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Home > Reviews > Energetic Cast Thrives at Forestburgh Playhouse in the Catskills

Review: 'Fame' at the Forestburgh Playhouse
Energetic cast thrives with choreography, song

By Marcus Kalipolites
For the Times-Herald Record

While "Fame" does not have any "whistle—on-your-way-home" songs, the current musical produced by the Forestburgh Playhouse sparkles with the beautiful choreography of dancers who display polished technique, marvelous coordination, bountiful energy and classical grace.

But great dancing aside, the show also does contain several songs that carry the story — as in "Pray, Pray, Pray," the opening number wherein students gather and hope for admission to Manhattan's High School for the Performing Arts.

Following acceptance to school and forewarned by homeroom teacher Miss Sherman about the challenge, the youngsters acknowledge the tasks before them in "Hard Work," a rollicking song-dance routine of "I'll show the world I can make it."

They all want to see their names in lights, and among the diverse group of students is classical actor Nick Piazza (Jake Boyd), whose upbeat singing captures the optimistic spirit of "I Want to Make Magic."

Serena (Alyssa Wall), hoping for a romance with Nick, bemoans his disinterest with a sensitive and warm ballad of "Let's Play a Love Scene."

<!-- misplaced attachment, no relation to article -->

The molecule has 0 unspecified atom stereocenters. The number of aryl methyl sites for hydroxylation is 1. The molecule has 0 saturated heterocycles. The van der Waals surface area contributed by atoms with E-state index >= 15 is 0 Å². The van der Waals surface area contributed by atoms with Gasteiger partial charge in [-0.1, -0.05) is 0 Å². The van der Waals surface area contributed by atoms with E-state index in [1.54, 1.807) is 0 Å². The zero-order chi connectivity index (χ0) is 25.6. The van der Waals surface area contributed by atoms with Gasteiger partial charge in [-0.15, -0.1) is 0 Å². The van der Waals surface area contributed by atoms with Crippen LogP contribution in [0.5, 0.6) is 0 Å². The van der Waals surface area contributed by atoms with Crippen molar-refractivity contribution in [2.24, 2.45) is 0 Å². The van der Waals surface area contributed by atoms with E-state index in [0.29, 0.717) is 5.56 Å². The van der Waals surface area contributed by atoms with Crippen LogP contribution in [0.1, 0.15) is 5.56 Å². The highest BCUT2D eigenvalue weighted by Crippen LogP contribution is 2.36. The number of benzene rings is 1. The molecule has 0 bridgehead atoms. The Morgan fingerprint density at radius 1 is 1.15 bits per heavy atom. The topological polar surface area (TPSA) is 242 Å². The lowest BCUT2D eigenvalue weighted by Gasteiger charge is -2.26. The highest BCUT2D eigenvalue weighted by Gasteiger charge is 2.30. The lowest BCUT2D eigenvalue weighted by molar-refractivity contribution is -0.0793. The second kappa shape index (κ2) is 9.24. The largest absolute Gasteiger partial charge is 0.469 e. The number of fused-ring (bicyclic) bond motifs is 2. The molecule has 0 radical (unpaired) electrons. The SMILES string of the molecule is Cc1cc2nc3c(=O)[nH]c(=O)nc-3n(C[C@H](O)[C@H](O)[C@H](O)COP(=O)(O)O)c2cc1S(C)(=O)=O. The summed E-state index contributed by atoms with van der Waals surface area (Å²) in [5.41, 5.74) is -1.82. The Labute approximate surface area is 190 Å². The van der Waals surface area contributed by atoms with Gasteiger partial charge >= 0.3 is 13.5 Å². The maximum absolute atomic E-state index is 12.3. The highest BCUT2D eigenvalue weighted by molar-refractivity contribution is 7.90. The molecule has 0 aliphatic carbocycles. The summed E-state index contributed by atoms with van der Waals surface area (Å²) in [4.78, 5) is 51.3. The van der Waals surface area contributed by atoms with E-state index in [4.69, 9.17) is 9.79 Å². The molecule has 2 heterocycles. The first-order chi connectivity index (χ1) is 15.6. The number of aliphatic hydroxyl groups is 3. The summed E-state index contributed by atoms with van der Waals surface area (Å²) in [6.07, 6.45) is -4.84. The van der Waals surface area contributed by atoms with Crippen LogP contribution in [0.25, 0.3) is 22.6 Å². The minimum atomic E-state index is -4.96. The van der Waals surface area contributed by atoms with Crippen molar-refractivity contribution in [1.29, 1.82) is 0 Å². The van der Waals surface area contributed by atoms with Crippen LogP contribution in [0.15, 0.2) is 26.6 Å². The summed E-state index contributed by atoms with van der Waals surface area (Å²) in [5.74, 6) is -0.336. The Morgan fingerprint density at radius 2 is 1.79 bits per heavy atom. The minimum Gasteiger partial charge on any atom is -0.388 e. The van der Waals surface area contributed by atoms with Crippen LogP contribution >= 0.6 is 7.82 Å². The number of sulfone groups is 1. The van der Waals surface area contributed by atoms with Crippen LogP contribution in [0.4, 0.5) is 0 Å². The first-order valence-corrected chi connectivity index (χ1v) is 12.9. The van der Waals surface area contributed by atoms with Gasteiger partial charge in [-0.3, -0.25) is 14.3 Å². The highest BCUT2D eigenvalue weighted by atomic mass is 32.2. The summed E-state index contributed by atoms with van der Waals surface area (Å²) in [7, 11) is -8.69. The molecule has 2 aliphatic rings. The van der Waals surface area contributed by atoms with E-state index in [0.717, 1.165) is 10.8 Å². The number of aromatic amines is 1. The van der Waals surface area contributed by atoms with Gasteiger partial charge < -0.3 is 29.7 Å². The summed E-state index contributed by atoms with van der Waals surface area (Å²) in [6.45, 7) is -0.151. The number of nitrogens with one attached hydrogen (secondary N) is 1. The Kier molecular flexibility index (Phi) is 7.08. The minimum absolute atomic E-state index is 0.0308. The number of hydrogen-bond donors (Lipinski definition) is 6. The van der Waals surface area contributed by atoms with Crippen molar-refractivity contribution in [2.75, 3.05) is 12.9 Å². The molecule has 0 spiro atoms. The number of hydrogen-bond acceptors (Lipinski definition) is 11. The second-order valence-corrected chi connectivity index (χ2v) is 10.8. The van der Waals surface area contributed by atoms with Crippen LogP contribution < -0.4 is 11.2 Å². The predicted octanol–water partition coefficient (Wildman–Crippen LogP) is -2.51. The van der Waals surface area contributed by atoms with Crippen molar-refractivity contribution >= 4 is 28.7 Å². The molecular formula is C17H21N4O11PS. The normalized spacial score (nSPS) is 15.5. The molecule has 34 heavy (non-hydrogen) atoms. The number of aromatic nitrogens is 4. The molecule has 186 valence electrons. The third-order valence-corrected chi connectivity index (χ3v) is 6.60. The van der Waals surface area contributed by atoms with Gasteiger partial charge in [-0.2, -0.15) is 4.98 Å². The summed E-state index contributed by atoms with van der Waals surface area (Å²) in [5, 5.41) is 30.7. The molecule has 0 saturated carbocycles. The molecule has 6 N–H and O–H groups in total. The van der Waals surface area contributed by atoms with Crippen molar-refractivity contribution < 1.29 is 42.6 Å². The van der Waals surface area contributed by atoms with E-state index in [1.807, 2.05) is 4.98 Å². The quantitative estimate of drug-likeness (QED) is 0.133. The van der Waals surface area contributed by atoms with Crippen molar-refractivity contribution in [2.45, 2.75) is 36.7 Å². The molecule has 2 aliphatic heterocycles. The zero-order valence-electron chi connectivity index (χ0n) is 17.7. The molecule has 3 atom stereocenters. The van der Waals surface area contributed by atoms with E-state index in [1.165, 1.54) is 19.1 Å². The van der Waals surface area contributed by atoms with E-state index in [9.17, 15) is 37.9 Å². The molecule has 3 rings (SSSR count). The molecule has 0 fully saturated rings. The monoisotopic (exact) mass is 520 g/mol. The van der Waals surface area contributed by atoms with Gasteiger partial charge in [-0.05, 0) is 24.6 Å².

The extroverted and funny Joe Vegas (Alex Pimentel), urged by drama teacher Mr. Myers (Steve Davis) to be emotionally honest in his work, reveals his obsession with sex in "Can't Keep It Cool."

Following the songwriting of serious violin player Schlomo (Jake Weinstein) and cocky dancer Carmen (Diany Rodriguez), the company turns in a spirited and dazzling delivery of "Bring On Tomorrow."

With low grades and the performing future of Tyrone (Kristopher Ward) being threatened by Miss Sherman (Lumiri Tubo), the student's dance teacher (Jessica Wagner) in strong and proud voice fiercely supports her student in "The Teachers' Argument." In time, Tubo's character turns warmly supportive for all her students in an emotional and dramatic "These Are My Children."

Miss Bell's faith in Tyrone as a dancer finds evidence in two different venues, the energetic and full-blown company routine "Dancin' on the Sidewalk" and the lyrical "Pas de Deux," which he shares with Iris (Madison Turner).

While most students focus on developing their life's work, overweight dancer Mabel (Phoenix Toliver) anguishes over failed diets and her never-ending quest for food as girlfriends try to help her by clasping hands in "Mabel's Prayer."

An especially dramatic highlight of the show finds Rodriguez's character of Carmen returning from Hollywood and emotionally unloading her sad experiences "In L.A." She also promises to get off drugs.

Directed and choreographed by Dann Dunn, this splendid production with the musical support of Chris DiStefano's five-piece orchestra, colorful costume design by David Withrow and efficient set design by Darcy Engel could not have been better.

Don't miss it.


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